Mary Kinston: Maintaining grass quality is a challenge on farms
I'm sure there were many sighs of relief as the rain fell in decent amounts across the country and any fear of a drought diminished.
It was no surprise that grass rebounded out of the ground and recurring grass surpluses have been the new order.
This change in weather did see, however. a small bit of discontent in the cows as they had to adapt to significant changes in grass dry matter, grass quality and I speculate a degree of a flux in nitrogen uptake making the grass somewhat bitter as grass rejection was seen in places with rising residuals.
As is normal for this time of year, grass is trying to head out all over the place, and maintaining grass quality is the current challenge for grassland management.
It's no surprise when you consider the heading dates of most intermediate to late heading varieties to vary from around 20 May to 11 June. Luckily, excellent growth rates do pose a great opportunity to re-establish quality through the cutting of surpluses for silage.
However, this may also need to be complemented with pre-mowing or topping considering your stocking rate. My ideal is to try and cut the farm once only which requires staggered cutting throughout June and July over three grazing rotations - weather allowing.
Paddocks that aren't too bad for heading out/quality should be targeted later as having the whole farm cut within one rotation is likely to see a boom to bust scenario.
Aftermath grazing is always soft and results in cows racing through dry matter, again sometimes with some degree of discontent. Preferably, we should make gradual and staged changes on the cow's diet, where possible, so accept a degree of unsightly covers for a wee while.
Another mob of cattle that depend the maintenance of grass quality are this year's calves, although, in reality, this is often easier said than done.
Grazing of leafy covers of around a 1000kgDM/ha are ideal, but the fact that they taint the grass upon grazing makes this integration into the dairy cow grazing somewhat of a nightmare where cutting seems the only solution once the calves are moved on.
The only other alternative here is a practice of moving them forward after no more than 1 week. Again, while ideal it's integration into the working week and the grazing season is tricky and in certain circumstances lacks practicality.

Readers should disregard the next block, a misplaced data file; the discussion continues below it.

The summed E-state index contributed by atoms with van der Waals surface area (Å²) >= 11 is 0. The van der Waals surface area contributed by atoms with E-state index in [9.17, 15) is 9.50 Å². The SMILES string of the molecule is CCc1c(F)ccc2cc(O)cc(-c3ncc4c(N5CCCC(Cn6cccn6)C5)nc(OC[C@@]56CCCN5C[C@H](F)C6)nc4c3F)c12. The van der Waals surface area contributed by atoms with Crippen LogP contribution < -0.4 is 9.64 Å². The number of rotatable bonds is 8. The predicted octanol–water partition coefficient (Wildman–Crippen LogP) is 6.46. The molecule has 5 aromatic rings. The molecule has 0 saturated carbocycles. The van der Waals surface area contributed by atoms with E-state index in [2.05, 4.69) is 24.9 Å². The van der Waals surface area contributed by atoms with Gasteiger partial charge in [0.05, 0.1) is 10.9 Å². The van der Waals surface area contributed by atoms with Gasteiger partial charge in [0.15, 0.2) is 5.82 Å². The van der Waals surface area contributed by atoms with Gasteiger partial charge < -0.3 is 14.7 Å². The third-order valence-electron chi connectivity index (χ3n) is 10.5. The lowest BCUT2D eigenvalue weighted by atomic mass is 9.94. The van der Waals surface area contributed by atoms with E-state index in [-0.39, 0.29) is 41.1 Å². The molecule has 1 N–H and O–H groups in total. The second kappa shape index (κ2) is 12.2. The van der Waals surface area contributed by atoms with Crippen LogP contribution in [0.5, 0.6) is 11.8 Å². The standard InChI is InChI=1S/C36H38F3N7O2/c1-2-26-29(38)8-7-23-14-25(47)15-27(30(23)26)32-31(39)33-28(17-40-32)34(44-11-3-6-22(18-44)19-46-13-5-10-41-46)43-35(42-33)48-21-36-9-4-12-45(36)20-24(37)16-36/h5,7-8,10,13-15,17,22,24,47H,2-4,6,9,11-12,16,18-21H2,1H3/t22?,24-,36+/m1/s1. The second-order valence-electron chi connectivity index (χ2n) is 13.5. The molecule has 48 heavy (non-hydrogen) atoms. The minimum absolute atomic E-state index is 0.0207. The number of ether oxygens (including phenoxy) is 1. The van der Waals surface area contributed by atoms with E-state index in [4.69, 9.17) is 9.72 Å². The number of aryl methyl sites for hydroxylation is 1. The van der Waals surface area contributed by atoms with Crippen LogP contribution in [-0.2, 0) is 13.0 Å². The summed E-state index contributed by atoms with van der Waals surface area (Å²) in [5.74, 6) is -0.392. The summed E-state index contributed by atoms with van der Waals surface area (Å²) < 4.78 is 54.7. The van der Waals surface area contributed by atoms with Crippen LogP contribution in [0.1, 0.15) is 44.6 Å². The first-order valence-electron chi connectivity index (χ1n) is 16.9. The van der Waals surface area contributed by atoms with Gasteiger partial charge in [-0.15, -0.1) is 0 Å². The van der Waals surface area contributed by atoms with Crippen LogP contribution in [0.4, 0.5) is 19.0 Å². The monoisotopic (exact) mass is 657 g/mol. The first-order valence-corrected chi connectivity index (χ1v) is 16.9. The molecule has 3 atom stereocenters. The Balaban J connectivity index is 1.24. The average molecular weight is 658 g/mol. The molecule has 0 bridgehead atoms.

Having accepted the role of the main calf rearer at home I'm starting to find that I fret about the calves once they go to grass. In some ways I've found this bizarre as historically having suffered with rotovirus, crypto, coccidiosis to name a few in the pre-weaning phase, I feel the post-weaning phase should be easy in comparison.
Most of these pre-weaning issues have been resolved by a mix of colostrum management, vaccination and improved hygiene. And also by a determination to act quickly on anything that shows even the slightest sign of ill-health.
Better control of the pre-weaning complaints has allowed me to focus on getting calves up to weaning weight as fast as possible.
However, I now get extremely frustrated if anything takes a set-back post weaning as in my eyes the hard yards are done. And while the numbers affected are low, one seems one too many once the effort of rearing is considered.
Thankfully, recent conversations have made me realise that I'm not the only one. Getting a successful the transition from milk to meal and from meal to grass is an art-form in itself.
This also needs to be combined with the timely management of the potential impacts of worms, coccidiosis and BRD (Bovine Respiratory Disease) issues.
Options for clean grazing should be given serious consideration to complement the management of such issues and reduce our reliance on control products.
Diagnostic tools are also important when trying to develop protocols to manage these issues on an annual basis. However, when faced with a sick calf, or a calf going backwards, often diagnostics get thrown aside.
Unfortunately, everything but the kitchen sink is then invariablyused to get on top of the issue for the individual or group as soon as possible.
As ever, there's still much to learn and do better, yet a relief to know this is an issue for more than just me.
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